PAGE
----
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Quantum Tours - Ashanti Region


The Ashanti Region is the cultural heartbeat of Ghana. Land of the Golden Stool expressed in the language, passage rites, festivals, cuisine and ordinary day-to-day activities.

Visitors can participate in several traditional events such as funerals, naming ceremonies etc. Royal Akwasidae held every six weeks at the Royal Palace of the Ashante King, Otumfuo Osei Tutu II.

The scenic and hilly capital city of Kumasi is a vast tropical rainforest belt. Still forest country, dominated by impressive buttress rooted forest giants, alongside large cocoa farms and picturesque hillside settlements.

Lake Bosomtwi 

It is located 31km southeast of Kumasi. A picturesque meteorite Crater Lake surrounded by dozens of virgin fishing and farming villages. The Lake Basin is ideal for mountaineering, diving, swimming and relaxation. If you are looking for peace and serenity, you will be delighted with Lake Bosomtwe. Believed to have been formed by a falling meteorite, this large, circular lake nestles in a crater 364 feet above sea level, which is surrounded by mountains. One can descend into the crater by road to visit the fishing villages around the Lake and it is also fun just to sit and watch the fisher folk paddling their carved plank boats with palm oars. If you are planning to spend the day at Lake Bosomtwe, be sure to pack a picnic lunch.

Bomfobiri Wildlife Sanctuary

Among its protected species, Bomfobiri Wildlife Sanctuary takes pride in housing the rare bare headed rock fowl. Bomfobiri is a showcase of a rare tropical landscape.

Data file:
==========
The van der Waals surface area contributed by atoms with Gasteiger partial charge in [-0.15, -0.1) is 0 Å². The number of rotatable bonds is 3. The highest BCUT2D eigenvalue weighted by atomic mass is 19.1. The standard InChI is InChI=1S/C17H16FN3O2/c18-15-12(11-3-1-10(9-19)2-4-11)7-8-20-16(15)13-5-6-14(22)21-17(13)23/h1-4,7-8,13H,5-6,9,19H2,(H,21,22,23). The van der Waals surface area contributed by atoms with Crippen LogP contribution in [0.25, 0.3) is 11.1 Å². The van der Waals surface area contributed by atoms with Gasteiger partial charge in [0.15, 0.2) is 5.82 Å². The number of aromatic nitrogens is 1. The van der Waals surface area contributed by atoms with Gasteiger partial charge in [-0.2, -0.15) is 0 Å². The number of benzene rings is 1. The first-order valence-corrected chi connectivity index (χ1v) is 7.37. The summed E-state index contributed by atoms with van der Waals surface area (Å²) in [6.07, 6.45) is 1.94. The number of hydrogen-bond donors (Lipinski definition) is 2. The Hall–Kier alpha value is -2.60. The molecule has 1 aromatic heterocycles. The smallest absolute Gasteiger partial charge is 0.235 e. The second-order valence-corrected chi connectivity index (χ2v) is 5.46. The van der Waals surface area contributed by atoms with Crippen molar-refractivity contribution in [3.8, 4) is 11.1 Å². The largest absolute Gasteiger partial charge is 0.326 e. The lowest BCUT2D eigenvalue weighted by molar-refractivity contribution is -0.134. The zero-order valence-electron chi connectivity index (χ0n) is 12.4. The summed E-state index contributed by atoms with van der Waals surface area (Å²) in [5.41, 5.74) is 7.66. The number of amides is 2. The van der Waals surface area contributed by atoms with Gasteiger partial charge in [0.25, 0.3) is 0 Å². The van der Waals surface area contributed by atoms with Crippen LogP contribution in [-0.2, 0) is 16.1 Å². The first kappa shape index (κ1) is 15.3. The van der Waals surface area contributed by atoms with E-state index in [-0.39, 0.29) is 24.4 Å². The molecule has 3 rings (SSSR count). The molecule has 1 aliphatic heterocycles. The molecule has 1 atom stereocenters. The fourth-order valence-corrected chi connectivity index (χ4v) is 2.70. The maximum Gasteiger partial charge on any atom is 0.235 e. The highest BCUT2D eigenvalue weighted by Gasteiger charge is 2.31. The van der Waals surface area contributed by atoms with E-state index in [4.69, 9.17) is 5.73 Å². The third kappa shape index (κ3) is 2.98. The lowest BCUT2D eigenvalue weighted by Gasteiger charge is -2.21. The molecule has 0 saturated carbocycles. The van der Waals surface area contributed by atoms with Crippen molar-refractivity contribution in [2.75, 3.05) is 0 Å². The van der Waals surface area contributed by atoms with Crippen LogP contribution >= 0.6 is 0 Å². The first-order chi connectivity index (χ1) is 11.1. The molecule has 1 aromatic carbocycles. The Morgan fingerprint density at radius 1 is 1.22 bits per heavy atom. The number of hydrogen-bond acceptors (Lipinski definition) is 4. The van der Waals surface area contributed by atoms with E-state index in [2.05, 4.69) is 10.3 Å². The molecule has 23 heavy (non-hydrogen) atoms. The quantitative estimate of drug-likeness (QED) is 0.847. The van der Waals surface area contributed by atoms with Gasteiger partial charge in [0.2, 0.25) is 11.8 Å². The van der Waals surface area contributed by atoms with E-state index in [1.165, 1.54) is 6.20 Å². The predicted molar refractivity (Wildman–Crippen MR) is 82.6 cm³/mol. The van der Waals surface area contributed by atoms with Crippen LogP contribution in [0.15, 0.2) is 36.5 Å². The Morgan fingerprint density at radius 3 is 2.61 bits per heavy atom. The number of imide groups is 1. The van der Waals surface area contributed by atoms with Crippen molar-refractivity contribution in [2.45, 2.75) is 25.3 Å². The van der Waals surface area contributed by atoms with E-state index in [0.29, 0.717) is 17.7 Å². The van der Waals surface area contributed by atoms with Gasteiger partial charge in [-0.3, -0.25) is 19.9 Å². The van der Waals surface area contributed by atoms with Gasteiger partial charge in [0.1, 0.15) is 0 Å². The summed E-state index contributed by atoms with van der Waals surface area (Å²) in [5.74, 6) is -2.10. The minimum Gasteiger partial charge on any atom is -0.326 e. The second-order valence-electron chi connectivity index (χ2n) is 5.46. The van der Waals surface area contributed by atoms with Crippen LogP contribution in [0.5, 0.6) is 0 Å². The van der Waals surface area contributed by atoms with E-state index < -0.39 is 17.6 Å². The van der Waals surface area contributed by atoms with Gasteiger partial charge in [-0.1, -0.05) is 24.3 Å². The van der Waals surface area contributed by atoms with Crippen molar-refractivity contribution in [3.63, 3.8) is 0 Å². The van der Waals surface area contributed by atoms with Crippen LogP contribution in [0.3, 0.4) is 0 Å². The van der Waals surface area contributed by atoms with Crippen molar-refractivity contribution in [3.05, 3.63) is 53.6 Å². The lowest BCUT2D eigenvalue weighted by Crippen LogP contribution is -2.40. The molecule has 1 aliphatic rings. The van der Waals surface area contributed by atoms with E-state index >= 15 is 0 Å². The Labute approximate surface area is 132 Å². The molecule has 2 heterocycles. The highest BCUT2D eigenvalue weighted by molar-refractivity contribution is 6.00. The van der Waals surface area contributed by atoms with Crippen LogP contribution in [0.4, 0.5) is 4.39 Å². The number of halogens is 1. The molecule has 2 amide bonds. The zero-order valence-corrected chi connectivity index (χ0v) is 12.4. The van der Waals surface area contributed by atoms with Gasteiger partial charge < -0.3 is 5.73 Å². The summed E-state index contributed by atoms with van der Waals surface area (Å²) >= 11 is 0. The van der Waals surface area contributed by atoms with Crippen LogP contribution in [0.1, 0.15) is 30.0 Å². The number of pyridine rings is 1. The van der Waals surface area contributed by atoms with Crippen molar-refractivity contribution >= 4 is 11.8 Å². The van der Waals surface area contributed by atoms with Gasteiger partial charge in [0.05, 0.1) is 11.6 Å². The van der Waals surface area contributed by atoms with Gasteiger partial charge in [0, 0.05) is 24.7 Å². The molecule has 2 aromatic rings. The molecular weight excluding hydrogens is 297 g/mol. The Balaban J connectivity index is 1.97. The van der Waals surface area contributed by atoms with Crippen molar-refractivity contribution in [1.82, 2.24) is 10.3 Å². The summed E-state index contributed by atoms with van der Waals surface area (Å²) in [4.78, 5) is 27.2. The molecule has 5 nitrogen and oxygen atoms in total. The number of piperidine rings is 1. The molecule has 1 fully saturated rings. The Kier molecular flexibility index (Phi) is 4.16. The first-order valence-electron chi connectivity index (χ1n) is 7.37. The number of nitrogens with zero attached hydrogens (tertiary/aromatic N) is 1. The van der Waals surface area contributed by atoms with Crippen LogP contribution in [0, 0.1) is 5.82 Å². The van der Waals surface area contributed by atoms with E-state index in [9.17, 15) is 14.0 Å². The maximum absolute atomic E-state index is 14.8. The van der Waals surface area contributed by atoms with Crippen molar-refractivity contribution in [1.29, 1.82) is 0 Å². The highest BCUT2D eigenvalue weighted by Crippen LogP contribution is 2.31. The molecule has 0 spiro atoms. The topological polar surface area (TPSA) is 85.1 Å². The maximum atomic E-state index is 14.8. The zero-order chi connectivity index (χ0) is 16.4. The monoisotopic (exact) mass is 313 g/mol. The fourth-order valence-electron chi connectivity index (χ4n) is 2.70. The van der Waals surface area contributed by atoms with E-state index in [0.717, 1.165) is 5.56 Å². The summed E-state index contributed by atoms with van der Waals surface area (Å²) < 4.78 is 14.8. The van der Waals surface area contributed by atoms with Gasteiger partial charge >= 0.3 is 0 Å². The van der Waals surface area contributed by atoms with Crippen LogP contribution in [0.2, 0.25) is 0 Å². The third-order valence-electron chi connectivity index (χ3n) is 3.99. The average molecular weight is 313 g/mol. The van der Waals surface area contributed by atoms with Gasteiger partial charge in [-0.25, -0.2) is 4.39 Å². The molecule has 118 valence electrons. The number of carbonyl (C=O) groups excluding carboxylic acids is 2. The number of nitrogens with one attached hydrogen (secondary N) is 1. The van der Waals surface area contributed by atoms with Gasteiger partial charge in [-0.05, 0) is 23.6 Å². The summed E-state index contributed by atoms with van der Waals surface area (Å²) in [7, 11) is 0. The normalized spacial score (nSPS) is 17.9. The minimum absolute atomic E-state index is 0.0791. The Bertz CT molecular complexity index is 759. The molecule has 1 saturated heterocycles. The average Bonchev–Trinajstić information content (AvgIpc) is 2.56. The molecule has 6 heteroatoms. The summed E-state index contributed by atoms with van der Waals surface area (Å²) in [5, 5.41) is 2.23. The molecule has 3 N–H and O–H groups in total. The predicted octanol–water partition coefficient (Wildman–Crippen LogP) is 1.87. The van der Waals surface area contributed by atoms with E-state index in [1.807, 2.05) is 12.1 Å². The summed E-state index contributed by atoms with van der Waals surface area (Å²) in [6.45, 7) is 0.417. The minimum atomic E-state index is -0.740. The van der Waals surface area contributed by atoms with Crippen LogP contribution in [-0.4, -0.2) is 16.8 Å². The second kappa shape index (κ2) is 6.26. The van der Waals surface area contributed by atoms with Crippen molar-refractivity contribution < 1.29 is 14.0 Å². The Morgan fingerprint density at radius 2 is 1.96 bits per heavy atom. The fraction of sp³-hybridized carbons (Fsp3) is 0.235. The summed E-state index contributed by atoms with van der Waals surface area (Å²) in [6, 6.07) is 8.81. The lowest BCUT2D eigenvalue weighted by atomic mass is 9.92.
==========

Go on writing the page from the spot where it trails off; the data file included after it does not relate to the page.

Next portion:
Digya National Park

The Digya National Park was gazetted in 1971 and covers an area of 3,478 km2 of undulating terrain with sandstone inselbergs. It is situated on the western shores of the Volta Lake. Guinea savanna woodland predominates with gallery forest along the major lines. The Park supports at least six primate species including black and white colobus, elephants and a variety of antelopes. Manatee and clawless otter are also reported to be present in the Park.

Digya is the historical home of two currently extinct large mammals; the black rhinoceros, locally known as the ‘naree’, and the gregarious wildebeest, locally called the gnoo (gnu) the manatee omit pr sea cow is the Park's emblem.

Owabi Forest Reserve and Bird Sanctuary

Owabi can best be described as a secondary forest surrounding a large water reservoir. It is a tranquil site with a great variety of birdlife and fascinating forest walks. It an ideal place for winter migratory birds and hundreds of Mona Monkeys.

Tourist Sites:

Atiwa Rock formations located in Nsuta, offers a beautiful view of Kumasi

Manhyia Palace & Museum (official residence of the Ashantehene)

Lake Bosomtwe (is located 31km from south-east of Kumasi. A picturesque meteorite crater lake)

Kumasi Zoo

Ghana Armed Forces Museum (exhibits materials that primarily concern the British-Ashanti)

Prempeh II Jubilee Museum

The Tano and Buoyem Sacred Groves features fabulous rock formations. The source of Tano River begins from the grove.


Adae Kese Festival 

This is a very important, albeit rare celebration of the Ashantis. It is held in a large open space in the capital city of Kumasi. The festival is normally well attended and embraced by the Ashantis from all walks of life.

Basically, the Adae Kese celebrations are magnified forms of Sunday Adae festivals, celebrated every six weeks in accordance with the Akan calendar which is based on a cycle of forty- two days and nine months in a year. Invariably, the last Akwasidae festival is set aside for the celebration of Adae Kese.

Adae Kese is usually held to climax celebrations of specific milestones and achievements of the
Asante kingdom. it was first celebrated to mark the attainment of statehood of a newly celebrated people, in the aftermath of the Ashanti war of independence, otherwise known as the "Battle of Feyiase", which was fought against the Denkyiras between 1697 and 1699. Adae Kese, like other Akwasidae events, serves as the platform for pledging allegiance to the kingdom and to affirm loyalty to the occupant of the Golden Stool which represents the unity and embodiment of all Ashanti.